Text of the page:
The real reason the Patient Protection and Affordable Care Act should be repealed (and it’s not the one the politicians give)

 

First, the bad news: Between 1980 and 2009, annual real per capita health expenditures grew by 4.1%. In the same period, per capita GDP (adjusted for inflation) grew by 1.8%.  In other words, health care costs grew faster than the money to pay for them. The inevitable endpoint, if such trends continue, is eloquently demonstrated in the graph from this 2005 study from the Robert Graham Center (a center for the study of health care policy), which projected that an annual US family health insurance premium would equal the average family’s annual income by the year 2025.

Now, the good news: A study in this week’s Annals of Family Medicine updated the projection, taking into account the passage of the Patient Protection and Affordable Care Act (PPACA) and the recent slowing of health insurance and wage increases. The new calculations push the date when the family’s premium will equal the family paycheck all the way back to 2033!

The PPACA got a lot of people hopping mad, and in an election year, it has become a huge political hot potato. Many feel it went too far, and therefore should be repealed. However, if the studies mentioned above are even close to accurate, the thing should be repealed, not because it went too far, but because it didn’t go far enough. It provided cosmetic surgery when what the patient needed was a heart transplant.

Many Christian voices have joined the chorus attempting to shout down the PPACA. However, this seems to me to be fiddling while Rome burns, because with or without the PPACA, our health care system is becoming unsustainable, and people — real people, like you and me, and disproportionately the poorer among us — are suffering physically, financially, emotionally, and yes, spiritually, because of the ruin they face from health care costs. And without radical change, more and more will join their ranks.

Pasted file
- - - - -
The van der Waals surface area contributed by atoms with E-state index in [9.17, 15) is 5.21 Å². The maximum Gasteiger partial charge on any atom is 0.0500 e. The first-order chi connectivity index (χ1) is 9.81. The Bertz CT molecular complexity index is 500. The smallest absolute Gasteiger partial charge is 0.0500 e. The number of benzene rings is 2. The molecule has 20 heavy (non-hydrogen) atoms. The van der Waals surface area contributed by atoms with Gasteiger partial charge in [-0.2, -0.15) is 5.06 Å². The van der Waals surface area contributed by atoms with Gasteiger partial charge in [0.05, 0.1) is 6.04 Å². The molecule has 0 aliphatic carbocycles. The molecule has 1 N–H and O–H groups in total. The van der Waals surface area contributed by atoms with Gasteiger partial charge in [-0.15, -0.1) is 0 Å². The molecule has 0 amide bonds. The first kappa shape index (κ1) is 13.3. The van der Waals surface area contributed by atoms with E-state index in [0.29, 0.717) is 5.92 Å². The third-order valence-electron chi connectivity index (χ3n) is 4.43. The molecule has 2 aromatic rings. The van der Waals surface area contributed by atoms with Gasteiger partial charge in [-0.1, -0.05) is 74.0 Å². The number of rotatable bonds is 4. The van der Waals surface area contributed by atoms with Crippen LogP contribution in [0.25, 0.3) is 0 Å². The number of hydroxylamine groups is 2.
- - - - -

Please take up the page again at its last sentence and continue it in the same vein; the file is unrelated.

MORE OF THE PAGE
A large portion of Jesus’ recorded ministry involved healing the sick. The main difference between the sheep and the goats in the Matthew 25 parable is how each treated “the least of these.” It is those “least” that will suffer the most as health care costs become increasingly untenable. Therefore, as Christians, we should be at the forefront of efforts to ethically control healthcare costs and provide some level of basic, dignified healthcare to all. These efforts may or may not entail greater government involvement in health care. The recent controversies over contraceptive coverage show what can happen when the responsibility for health care reform is left solely to the government. But either way, it would reflect well on Jesus Christ if his followers took the lead in ensuring that compassionate health care is within the reach of all people. This will require radical change, as well as self-sacrifice; but who is in a better position to lead the way than the followers of the One who changes lives radically because of his self-sacrifice? The PPACA cannot deliver this; if the PPACA is repealed, it should not because it went too far, but because it didn’t go far enough.

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Janice Benson
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Janice Benson

I appreciate your post and I agree the act didnt go far enough, but a move to repeal it will result in no plan at all, just as we had before. I believe a flawed experiment is better than no experiment because our society is not yet ready to make the choices we need to make to create a sensible, cost effective, minimal health package. I hope that when we see the results of our flawed experiment, it will help us make the next steps more sensibly!
Janice Benson- admittedly I am in favor of Single Payer

Joseph Gibes
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Joseph Gibes

Janice — Of course you are right, and my meager attempt at irony obfuscated the fact that I don’t think that the act should be repealed unless something better is put into place. My concern is that many (most?) of the people calling for the act’s repeal want to return to what existed before. My point is, don’t call for repeal unless you have something a whole lot better — and I believe that the best potential for something a whole lot better lies within the Church.
Joe